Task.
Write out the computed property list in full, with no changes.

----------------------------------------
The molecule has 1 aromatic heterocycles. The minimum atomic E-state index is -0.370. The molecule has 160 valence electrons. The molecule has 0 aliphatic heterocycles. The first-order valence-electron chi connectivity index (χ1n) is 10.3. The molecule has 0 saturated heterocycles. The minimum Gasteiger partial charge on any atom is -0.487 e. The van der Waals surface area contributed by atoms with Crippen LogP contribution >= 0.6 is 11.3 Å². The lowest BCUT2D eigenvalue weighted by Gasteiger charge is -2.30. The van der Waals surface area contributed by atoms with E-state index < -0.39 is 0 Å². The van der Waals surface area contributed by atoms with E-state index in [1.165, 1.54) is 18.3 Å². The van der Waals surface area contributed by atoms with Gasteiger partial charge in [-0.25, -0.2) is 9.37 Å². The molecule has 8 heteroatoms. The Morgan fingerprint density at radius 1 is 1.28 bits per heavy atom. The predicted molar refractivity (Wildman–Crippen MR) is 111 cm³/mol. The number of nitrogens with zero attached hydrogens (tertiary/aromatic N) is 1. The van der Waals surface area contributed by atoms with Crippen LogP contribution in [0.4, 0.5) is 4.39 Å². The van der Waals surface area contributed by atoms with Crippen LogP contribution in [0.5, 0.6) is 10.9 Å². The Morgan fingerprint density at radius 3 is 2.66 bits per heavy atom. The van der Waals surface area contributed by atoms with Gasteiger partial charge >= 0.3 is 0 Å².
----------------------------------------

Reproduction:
The molecule has 1 aromatic heterocycles. The minimum atomic E-state index is -0.370. The molecule has 160 valence electrons. The molecule has 0 aliphatic heterocycles. The first-order valence-electron chi connectivity index (χ1n) is 10.3. The molecule has 0 saturated heterocycles. The minimum Gasteiger partial charge on any atom is -0.487 e. The van der Waals surface area contributed by atoms with Crippen LogP contribution >= 0.6 is 11.3 Å². The lowest BCUT2D eigenvalue weighted by Gasteiger charge is -2.30. The van der Waals surface area contributed by atoms with E-state index < -0.39 is 0 Å². The van der Waals surface area contributed by atoms with E-state index in [1.165, 1.54) is 18.3 Å². The van der Waals surface area contributed by atoms with Gasteiger partial charge in [-0.25, -0.2) is 9.37 Å². The molecule has 8 heteroatoms. The Morgan fingerprint density at radius 1 is 1.28 bits per heavy atom. The predicted molar refractivity (Wildman–Crippen MR) is 111 cm³/mol. The number of nitrogens with zero attached hydrogens (tertiary/aromatic N) is 1. The van der Waals surface area contributed by atoms with Crippen LogP contribution in [0.4, 0.5) is 4.39 Å². The van der Waals surface area contributed by atoms with Crippen LogP contribution in [0.5, 0.6) is 10.9 Å². The Morgan fingerprint density at radius 3 is 2.66 bits per heavy atom. The van der Waals surface area contributed by atoms with Gasteiger partial charge >= 0.3 is 0 Å².